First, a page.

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Brandy Melville Is a Fountainhead for Libertarian Fashion

Most of Brandy Melville’s customers would probably be surprised to learn that the makers of their beloved baby tees are affiliated with several libertarian-leaning brands and sub-brands. But are their politics really the problem?

Inside a Brandy Melville store, you’ll find clothes that are all one size, teen employees who have an innate ability to bully you with their eyes and an aesthetic that appears to be styled after the fantasy of a Christian horse girl in the early 2000s who vacations on Martha’s Vineyard and can’t help but exude sexuality. The Italian brand’s offerings are demure, yet erotic — low-rise cargo pants paired with dainty pointelle tanks, and oversized hoodies to be worn with thin, floral print miniskirts. In a moment where Abercrombie & Fitch is reckoning with their exclusionary past and pivoting to a more welcoming era, all of Brandy Melville’s 97 locations cling to a strict, extra-small-only regime. 

If this all seems a bit fascist, you wouldn’t be wrong, though the real inspiration is libertarian. Brandy Melville makes this no secret, running a sub-brand called J. Galt. John Galt, for whom the brand is named, is a character in Ayn Rand’s Atlas Shrugged, a beloved libertarian novel. Were this not message enough, the owners of Brandy Melville are affiliated with three companies, per Business Insider: Bastiat USA (named for French libertarian economist Frédéric Bastiat); Thomas Aquinas, Inc. (named for the medieval Italian theologian and philosopher whose works were fundamental in the development of libertarianism); and Laissez Faire, Inc. With such overt liberatarian leanings, this places Brandy Melville in the company of Lululemon, whose founder is similarly a fan of Atlas Shrugged and previously had “Who Is John Galt?” printed on the store’s shopping bags.

As with any brand whose politics are central to their company, consumers of Brandy Melville tend to fall within three camps: 1) Those who don’t know; 2) those who don’t care; and 3) those who actively like their positions. I, like many other young women, tend to fall into the middle category. As The Cut wrote in 2019, “There’s a growing cult of genuinely stylish, slightly abashed 20- and even 30-somethings turning to the brand for nostalgic, low-commitment (hardly anything is priced over $35) spaghetti-strap dresses and tube tops that would look as natural on Bella Hadid today as they would on Simple Life-era Paris Hilton.”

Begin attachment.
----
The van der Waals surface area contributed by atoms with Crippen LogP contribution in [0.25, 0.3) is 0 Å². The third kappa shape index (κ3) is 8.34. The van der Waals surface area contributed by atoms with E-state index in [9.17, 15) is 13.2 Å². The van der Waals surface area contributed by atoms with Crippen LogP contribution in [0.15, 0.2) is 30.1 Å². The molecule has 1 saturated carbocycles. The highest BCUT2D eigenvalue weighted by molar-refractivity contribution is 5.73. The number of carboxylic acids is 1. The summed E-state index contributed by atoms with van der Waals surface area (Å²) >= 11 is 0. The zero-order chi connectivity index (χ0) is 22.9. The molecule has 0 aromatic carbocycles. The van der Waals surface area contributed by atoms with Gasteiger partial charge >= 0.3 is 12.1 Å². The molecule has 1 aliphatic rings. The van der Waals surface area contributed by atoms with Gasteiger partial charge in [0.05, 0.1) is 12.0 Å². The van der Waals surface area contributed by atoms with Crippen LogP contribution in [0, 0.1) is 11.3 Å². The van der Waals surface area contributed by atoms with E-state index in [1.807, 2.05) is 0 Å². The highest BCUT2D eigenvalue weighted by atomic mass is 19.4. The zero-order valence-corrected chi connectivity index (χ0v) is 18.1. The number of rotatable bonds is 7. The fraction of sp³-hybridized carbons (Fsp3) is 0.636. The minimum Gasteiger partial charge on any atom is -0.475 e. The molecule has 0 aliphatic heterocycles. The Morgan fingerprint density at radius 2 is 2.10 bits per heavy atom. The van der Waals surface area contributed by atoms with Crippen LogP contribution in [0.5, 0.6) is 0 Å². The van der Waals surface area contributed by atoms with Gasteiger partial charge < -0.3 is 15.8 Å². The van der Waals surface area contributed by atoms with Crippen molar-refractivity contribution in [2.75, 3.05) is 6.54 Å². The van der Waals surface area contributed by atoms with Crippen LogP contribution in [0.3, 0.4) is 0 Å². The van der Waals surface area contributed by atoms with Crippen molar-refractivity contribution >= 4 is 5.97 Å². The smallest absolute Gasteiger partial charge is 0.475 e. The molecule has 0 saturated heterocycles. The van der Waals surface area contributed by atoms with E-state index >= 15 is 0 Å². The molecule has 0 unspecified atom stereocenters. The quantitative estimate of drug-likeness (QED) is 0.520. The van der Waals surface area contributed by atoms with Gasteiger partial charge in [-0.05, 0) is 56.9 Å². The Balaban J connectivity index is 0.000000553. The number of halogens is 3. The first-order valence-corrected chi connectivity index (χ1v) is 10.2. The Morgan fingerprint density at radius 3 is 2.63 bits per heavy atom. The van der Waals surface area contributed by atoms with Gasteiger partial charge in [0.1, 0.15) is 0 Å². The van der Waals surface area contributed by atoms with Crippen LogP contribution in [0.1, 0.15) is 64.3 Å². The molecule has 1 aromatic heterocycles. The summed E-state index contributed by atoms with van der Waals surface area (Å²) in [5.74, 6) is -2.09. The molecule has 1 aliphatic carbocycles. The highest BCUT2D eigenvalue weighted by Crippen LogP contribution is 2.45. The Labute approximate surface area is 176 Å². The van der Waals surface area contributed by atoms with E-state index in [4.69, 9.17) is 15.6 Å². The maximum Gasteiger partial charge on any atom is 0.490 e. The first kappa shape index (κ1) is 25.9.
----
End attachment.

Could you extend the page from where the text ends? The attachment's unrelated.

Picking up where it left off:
In fact, I’m wearing a Brandy Melville baby tee as I write this. It’s one of about five items from the brand I have purchased over the last four years. It’s not necessarily a “no ethical consumption under capitalism” stance, but it’s hardly as if other non-libertarian fashion brands are without their sins.

In any case, those who fall into the “actively like their positions” category are probably worth considering the most. The brand was cited in James Pogue’s recent Vanity Fair piece about the burgeoning “new right” and its youthful New York City ties. “Women wear clothes from Brandy Melville, which you can hear described ironically as fashion-wear for girls with ‘fascist leanings,’” he wrote. Meanwhile, on the most recent episode of Red Scare, a podcast similarly cited by Pogue as affiliated with the movement, the hosts joked that they were both wearing head-to-toe Brandy Melville. 

Beyond clothes that seem to perfectly embody a sort of “trad” chasteness while still being hot, the appeal appears to be the brand’s steadfast refrain from the usual theater of social good and inclusivity that other brands wrap themselves in, often inauthentically. Brandy Melville does nothing for Pride Month and neglected to send out emails voicing support for Black Lives Matter in June 2020. By some estimates, 68 percent of American women wear a size 14 or above, and yet, Brandy Melville continues to offer just one size.

Shopping at Brandy Melville, then, can feel like belonging to an exclusive club, even if it’s one that you didn’t ask to join. But, again, there’s an entire world of young women who likely don’t even realize their position in this “club” at all. Instead, they just continue to shop the brand because it’s cute and it fits, not because it broadcasts some bizarre libertarian agenda they all ascribe to. 

The question, of course, is whether there’s really anything wrong with this. How much actual good does it do to choose to shop at H&M, instead? They might offer nearly the same clothes with a wider range of sizes and a hypothetical commitment to equality, but what does that really mean if their items are sewed for less than a dollar per hour by Chinese and Bangladeshi garment workers? My Brandy Melville top says “Made in Europe,” but according to The Iris NYC, a significant amount of their products are also made in China. This is too ambiguous to ascribe much meaning to, but the same basic logic applies — who cares about a company’s external politics when their internal landscape is messy, unequal and opaque?

Either way, when we buy fast fashion, we’re participating in a cycle of exploitation that isn’t necessarily our fault, but would behoove us to avoid. We shouldn’t throw up our hands and doom ourselves to the idea that none of our consumption matters, but a clothing brand’s libertarian ideological alignments isn’t the true enemy, here — it’s worker exploitation and capitalism that merits real concern. 

For now, at least, I’ll leave my baby tee out of it.